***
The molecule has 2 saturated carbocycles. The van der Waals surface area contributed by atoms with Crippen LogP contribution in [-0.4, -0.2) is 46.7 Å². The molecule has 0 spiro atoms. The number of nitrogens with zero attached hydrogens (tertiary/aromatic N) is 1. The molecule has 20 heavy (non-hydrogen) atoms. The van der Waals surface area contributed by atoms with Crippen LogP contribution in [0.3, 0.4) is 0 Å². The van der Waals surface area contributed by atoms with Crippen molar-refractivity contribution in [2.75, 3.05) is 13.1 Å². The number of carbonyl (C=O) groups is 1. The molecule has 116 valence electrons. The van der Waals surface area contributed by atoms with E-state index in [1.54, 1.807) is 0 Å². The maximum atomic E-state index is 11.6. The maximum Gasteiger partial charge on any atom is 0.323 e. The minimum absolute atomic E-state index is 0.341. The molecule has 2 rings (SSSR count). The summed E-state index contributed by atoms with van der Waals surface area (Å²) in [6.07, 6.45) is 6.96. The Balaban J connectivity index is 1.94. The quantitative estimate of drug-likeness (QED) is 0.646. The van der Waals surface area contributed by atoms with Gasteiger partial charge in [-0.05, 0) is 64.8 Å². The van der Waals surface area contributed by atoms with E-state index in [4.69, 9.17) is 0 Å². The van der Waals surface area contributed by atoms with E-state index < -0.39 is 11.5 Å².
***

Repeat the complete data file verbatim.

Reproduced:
The molecule has 2 saturated carbocycles. The van der Waals surface area contributed by atoms with Crippen LogP contribution in [-0.4, -0.2) is 46.7 Å². The molecule has 0 spiro atoms. The number of nitrogens with zero attached hydrogens (tertiary/aromatic N) is 1. The molecule has 20 heavy (non-hydrogen) atoms. The van der Waals surface area contributed by atoms with Crippen LogP contribution in [0.3, 0.4) is 0 Å². The van der Waals surface area contributed by atoms with Crippen molar-refractivity contribution in [2.75, 3.05) is 13.1 Å². The number of carbonyl (C=O) groups is 1. The molecule has 116 valence electrons. The van der Waals surface area contributed by atoms with E-state index in [1.54, 1.807) is 0 Å². The maximum atomic E-state index is 11.6. The maximum Gasteiger partial charge on any atom is 0.323 e. The minimum absolute atomic E-state index is 0.341. The molecule has 2 rings (SSSR count). The summed E-state index contributed by atoms with van der Waals surface area (Å²) in [6.07, 6.45) is 6.96. The Balaban J connectivity index is 1.94. The quantitative estimate of drug-likeness (QED) is 0.646. The van der Waals surface area contributed by atoms with Gasteiger partial charge in [-0.05, 0) is 64.8 Å². The van der Waals surface area contributed by atoms with E-state index in [4.69, 9.17) is 0 Å². The van der Waals surface area contributed by atoms with E-state index < -0.39 is 11.5 Å².